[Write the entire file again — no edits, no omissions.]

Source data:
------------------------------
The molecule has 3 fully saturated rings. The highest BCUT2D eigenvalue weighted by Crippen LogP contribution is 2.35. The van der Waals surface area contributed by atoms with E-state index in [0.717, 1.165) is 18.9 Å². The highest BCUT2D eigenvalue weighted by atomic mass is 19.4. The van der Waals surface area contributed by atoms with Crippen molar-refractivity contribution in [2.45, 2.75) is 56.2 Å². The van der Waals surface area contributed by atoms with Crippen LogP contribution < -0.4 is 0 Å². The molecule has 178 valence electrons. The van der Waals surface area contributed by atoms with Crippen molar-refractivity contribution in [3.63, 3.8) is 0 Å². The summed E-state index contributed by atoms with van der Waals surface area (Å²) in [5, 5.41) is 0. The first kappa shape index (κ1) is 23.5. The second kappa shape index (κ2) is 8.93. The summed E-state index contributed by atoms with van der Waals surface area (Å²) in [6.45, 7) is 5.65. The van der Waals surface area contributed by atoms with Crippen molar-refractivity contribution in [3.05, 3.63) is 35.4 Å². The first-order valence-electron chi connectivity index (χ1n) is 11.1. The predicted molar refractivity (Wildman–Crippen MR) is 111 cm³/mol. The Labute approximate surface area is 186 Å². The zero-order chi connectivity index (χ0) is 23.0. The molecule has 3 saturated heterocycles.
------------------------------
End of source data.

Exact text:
The molecule has 3 fully saturated rings. The highest BCUT2D eigenvalue weighted by Crippen LogP contribution is 2.35. The van der Waals surface area contributed by atoms with E-state index in [0.717, 1.165) is 18.9 Å². The highest BCUT2D eigenvalue weighted by atomic mass is 19.4. The van der Waals surface area contributed by atoms with Crippen molar-refractivity contribution in [2.45, 2.75) is 56.2 Å². The van der Waals surface area contributed by atoms with Crippen LogP contribution < -0.4 is 0 Å². The molecule has 178 valence electrons. The van der Waals surface area contributed by atoms with Crippen molar-refractivity contribution in [3.63, 3.8) is 0 Å². The summed E-state index contributed by atoms with van der Waals surface area (Å²) in [5, 5.41) is 0. The first kappa shape index (κ1) is 23.5. The second kappa shape index (κ2) is 8.93. The summed E-state index contributed by atoms with van der Waals surface area (Å²) in [6.45, 7) is 5.65. The van der Waals surface area contributed by atoms with Crippen molar-refractivity contribution in [3.05, 3.63) is 35.4 Å². The first-order valence-electron chi connectivity index (χ1n) is 11.1. The predicted molar refractivity (Wildman–Crippen MR) is 111 cm³/mol. The Labute approximate surface area is 186 Å². The zero-order chi connectivity index (χ0) is 23.0. The molecule has 3 saturated heterocycles.